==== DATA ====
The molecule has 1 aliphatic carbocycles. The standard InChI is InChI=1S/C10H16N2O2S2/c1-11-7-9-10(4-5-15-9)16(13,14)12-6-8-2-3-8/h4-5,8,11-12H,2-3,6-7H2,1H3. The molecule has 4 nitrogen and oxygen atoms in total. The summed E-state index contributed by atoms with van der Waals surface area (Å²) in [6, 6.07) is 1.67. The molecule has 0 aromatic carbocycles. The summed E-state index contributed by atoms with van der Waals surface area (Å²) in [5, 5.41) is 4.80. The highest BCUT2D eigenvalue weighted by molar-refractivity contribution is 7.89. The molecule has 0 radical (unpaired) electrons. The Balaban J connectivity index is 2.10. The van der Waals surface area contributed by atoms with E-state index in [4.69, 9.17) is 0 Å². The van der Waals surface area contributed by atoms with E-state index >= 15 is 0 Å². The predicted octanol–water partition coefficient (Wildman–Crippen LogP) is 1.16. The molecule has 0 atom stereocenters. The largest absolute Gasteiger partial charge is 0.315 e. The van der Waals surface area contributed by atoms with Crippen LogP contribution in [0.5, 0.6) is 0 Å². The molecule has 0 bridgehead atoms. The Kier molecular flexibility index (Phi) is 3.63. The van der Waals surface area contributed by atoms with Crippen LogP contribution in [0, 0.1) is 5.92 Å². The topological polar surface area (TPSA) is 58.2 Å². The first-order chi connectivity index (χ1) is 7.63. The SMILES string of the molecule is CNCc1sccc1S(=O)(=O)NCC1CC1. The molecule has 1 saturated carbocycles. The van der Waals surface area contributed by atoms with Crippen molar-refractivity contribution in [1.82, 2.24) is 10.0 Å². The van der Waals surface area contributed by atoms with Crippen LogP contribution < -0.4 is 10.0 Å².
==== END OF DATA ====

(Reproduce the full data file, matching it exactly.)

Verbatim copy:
The molecule has 1 aliphatic carbocycles. The standard InChI is InChI=1S/C10H16N2O2S2/c1-11-7-9-10(4-5-15-9)16(13,14)12-6-8-2-3-8/h4-5,8,11-12H,2-3,6-7H2,1H3. The molecule has 4 nitrogen and oxygen atoms in total. The summed E-state index contributed by atoms with van der Waals surface area (Å²) in [6, 6.07) is 1.67. The molecule has 0 aromatic carbocycles. The summed E-state index contributed by atoms with van der Waals surface area (Å²) in [5, 5.41) is 4.80. The highest BCUT2D eigenvalue weighted by molar-refractivity contribution is 7.89. The molecule has 0 radical (unpaired) electrons. The Balaban J connectivity index is 2.10. The van der Waals surface area contributed by atoms with E-state index in [4.69, 9.17) is 0 Å². The van der Waals surface area contributed by atoms with E-state index >= 15 is 0 Å². The predicted octanol–water partition coefficient (Wildman–Crippen LogP) is 1.16. The molecule has 0 atom stereocenters. The largest absolute Gasteiger partial charge is 0.315 e. The van der Waals surface area contributed by atoms with Crippen LogP contribution in [0.5, 0.6) is 0 Å². The molecule has 0 bridgehead atoms. The Kier molecular flexibility index (Phi) is 3.63. The van der Waals surface area contributed by atoms with Crippen LogP contribution in [0, 0.1) is 5.92 Å². The topological polar surface area (TPSA) is 58.2 Å². The first-order chi connectivity index (χ1) is 7.63. The SMILES string of the molecule is CNCc1sccc1S(=O)(=O)NCC1CC1. The molecule has 1 saturated carbocycles. The van der Waals surface area contributed by atoms with Crippen molar-refractivity contribution in [1.82, 2.24) is 10.0 Å². The van der Waals surface area contributed by atoms with Crippen LogP contribution < -0.4 is 10.0 Å².